What a bummer summer. Iraq is either a bloody mess or a tragic quagmire, depending on your level of optimism. Suicide bombers are busy memorizing subway maps. The blast-furnace heat that baked the country has eased, for now, but here comes hurricane season. If you want to escape to the beach, a tank of gasoline costs a small fortune.
But if you believe, as I do, that the truth will set us free, then amid the gloom there's a ray of light: Thanks to New York Attorney General Eliot Spitzer, now we know one reason why most of the music that gets played on the radio is such unchallenging pap.
I don't begrudge Spitzer his naked headline-chasing, because he delivers the goods. This politically ambitious scourge of Wall Street has turned to the music industry, obtaining a $10 million settlement from giant Sony BMG and a promise to stop bribing radio stations and their employees to play certain songs.
How did "I'm Real" by the thin-voiced Jennifer Lopez and "Hold On" by angst-ridden rockers Good Charlotte get played by a station in Buffalo? Sony's Epic Records division paid for the program director's personal trips to New York City and Fort Lauderdale. To get the station to play a song by throwback glam-rockers Franz Ferdinand, Sony had to give the guy an "extravagant" trip to Miami.
A program director in New York City got a plasma TV and an entertainment system "worth several thousand dollars" in exchange for playing hip-hop music from Sony Urban. A compliant program director in San Diego also got a flat-panel TV, but the transaction had to be buried in Epic's accounting system so it was disguised as a "contest giveaway"; the supposed winner of the fictitious contest was a friend of the program director's who had agreed to accept the TV for her.
A radio station programmer in Greenville, N.C., got travel expenses, a laptop computer and a PlayStation 2, similarly disguised as contest prizes "awarded" in a false name. Spitzer's accounting of Sony payola goes on and on. Sony paid stations to play songs by the whiny John Mayer, the petulant and scratchy Avril Lavigne, the derivative Maroon 5 -- and songs by Jessica Simpson, whose "music" defies my powers of description.
All of this is detailed in vivid internal e-mails that Spitzer obtained. When will companies learn that if you're about to do something questionable, it's a really bad idea to spell it out in an e-mail? Here is one overcaffeinated promotion employee, angry that stations were playing the bombastic Celine Dion single "I Drove All Night" in the wee hours when no one was listening:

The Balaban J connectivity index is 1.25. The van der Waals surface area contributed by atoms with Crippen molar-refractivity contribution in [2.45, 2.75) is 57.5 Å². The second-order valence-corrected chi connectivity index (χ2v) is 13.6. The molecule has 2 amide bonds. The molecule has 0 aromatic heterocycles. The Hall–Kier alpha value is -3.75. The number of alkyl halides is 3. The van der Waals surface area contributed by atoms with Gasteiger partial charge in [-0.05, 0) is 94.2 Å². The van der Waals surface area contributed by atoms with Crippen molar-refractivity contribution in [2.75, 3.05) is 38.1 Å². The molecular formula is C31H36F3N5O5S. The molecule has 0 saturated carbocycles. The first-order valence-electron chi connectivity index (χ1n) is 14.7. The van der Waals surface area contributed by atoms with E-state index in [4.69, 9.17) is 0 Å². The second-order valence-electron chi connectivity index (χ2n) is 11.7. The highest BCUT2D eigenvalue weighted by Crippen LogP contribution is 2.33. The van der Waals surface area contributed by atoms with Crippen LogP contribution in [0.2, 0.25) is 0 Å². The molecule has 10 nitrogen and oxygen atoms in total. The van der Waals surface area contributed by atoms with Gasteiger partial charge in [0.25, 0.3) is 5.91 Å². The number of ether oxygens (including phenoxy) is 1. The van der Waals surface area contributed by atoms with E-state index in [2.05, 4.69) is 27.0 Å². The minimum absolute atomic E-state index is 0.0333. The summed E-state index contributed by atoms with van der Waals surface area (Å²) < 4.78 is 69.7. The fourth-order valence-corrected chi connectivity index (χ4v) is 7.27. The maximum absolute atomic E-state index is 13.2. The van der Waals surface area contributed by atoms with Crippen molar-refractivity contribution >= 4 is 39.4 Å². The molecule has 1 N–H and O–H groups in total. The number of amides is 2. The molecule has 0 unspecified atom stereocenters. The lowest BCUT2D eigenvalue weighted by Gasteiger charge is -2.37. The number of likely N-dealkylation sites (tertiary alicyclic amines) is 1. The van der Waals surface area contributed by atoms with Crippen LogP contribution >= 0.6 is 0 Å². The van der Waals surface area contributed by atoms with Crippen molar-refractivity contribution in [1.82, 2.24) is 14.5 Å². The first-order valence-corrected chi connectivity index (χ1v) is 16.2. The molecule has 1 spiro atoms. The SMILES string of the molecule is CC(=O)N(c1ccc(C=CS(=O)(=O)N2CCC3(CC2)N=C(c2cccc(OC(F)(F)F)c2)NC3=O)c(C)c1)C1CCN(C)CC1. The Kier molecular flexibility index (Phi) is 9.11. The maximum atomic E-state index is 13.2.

"OK, HERE IT IS IN BLACK AND WHITE AND IT'S SERIOUS: IF A RADIO STATION GOT A FLYAWAY TO A CELINE [DION] SHOW IN LAS VEGAS . . . AND THEY'RE PLAYING THE SONG ALL IN OVERNIGHTS, THEY ARE NOT GETTING THE FLYAWAY."
You're right in assuming that the "flyaway" was a junket to Vegas. One such "contest" for station employees even offered the chance to "play blackjack with Celine."
There are other reasons why the music on broadcast radio is so uninteresting. One is the consolidation of station ownership by behemoths such as Clear Channel, Infinity and ABC, which leads to standardization of formats and playlists. You might hear a little more go-go in Washington and Baltimore, or a little more R. Kelly in Chicago, but basically we get the same music from coast to coast.
Another reason is the decline of music education in the nation's public schools. The next Stevie Wonder may be out there somewhere, brimming with undeveloped talent, but he might never get the chance to learn to play the piano. Instead, he might settle for laying down a few computer-assisted drum tracks and seeking fame as a rapper, calling himself MC Blind or something like that.
But if you want to realize just how low our standards have fallen, listen to the pop music of the 1940s or '50s. Listen to Ella Fitzgerald -- her incomparable voice, her musicianship, her subtlety and nuance, her perfect phrasing. Listen to the way she can flat-out swing. Yes, I know there was only one Ella. And I'm not suggesting that in 2005 we should be grooving to 50-year-old tunes. We need modern music for modern times. I'm just saying we should demand that the musicians we shower with fame and fortune be talented, and that they work to perfect their craft.
And I'm grateful to Eliot Spitzer for making the point that radio programmers shouldn't be bribed to assault our ears with monotonous, thumping mediocrity.